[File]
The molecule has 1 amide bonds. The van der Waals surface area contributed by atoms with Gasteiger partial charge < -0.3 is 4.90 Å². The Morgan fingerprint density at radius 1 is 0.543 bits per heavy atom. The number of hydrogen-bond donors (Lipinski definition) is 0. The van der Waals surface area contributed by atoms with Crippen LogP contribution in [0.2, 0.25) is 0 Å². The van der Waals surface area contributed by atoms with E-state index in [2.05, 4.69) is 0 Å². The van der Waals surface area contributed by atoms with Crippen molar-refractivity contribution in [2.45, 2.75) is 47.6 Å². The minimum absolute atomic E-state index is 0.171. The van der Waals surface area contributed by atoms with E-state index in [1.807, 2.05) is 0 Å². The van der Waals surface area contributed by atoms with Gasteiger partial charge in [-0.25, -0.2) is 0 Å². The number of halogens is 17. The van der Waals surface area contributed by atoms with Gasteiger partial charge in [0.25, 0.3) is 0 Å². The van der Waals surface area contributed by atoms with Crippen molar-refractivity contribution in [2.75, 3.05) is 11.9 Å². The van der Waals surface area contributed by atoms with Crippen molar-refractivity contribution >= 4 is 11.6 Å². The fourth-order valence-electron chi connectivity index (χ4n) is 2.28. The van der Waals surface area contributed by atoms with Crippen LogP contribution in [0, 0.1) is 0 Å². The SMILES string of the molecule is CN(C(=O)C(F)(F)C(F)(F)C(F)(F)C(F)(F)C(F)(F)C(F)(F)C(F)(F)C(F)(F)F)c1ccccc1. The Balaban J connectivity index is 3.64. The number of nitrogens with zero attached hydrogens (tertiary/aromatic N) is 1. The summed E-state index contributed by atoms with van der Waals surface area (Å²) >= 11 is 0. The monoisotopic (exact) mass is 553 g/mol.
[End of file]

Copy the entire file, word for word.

The molecule has 1 amide bonds. The van der Waals surface area contributed by atoms with Gasteiger partial charge < -0.3 is 4.90 Å². The Morgan fingerprint density at radius 1 is 0.543 bits per heavy atom. The number of hydrogen-bond donors (Lipinski definition) is 0. The van der Waals surface area contributed by atoms with Crippen LogP contribution in [0.2, 0.25) is 0 Å². The van der Waals surface area contributed by atoms with E-state index in [2.05, 4.69) is 0 Å². The van der Waals surface area contributed by atoms with Crippen molar-refractivity contribution in [2.45, 2.75) is 47.6 Å². The minimum absolute atomic E-state index is 0.171. The van der Waals surface area contributed by atoms with E-state index in [1.807, 2.05) is 0 Å². The van der Waals surface area contributed by atoms with Gasteiger partial charge in [-0.25, -0.2) is 0 Å². The number of halogens is 17. The van der Waals surface area contributed by atoms with Gasteiger partial charge in [0.25, 0.3) is 0 Å². The van der Waals surface area contributed by atoms with Crippen molar-refractivity contribution in [2.75, 3.05) is 11.9 Å². The van der Waals surface area contributed by atoms with Crippen molar-refractivity contribution >= 4 is 11.6 Å². The fourth-order valence-electron chi connectivity index (χ4n) is 2.28. The van der Waals surface area contributed by atoms with Crippen LogP contribution in [0, 0.1) is 0 Å². The SMILES string of the molecule is CN(C(=O)C(F)(F)C(F)(F)C(F)(F)C(F)(F)C(F)(F)C(F)(F)C(F)(F)C(F)(F)F)c1ccccc1. The Balaban J connectivity index is 3.64. The number of nitrogens with zero attached hydrogens (tertiary/aromatic N) is 1. The summed E-state index contributed by atoms with van der Waals surface area (Å²) >= 11 is 0. The monoisotopic (exact) mass is 553 g/mol.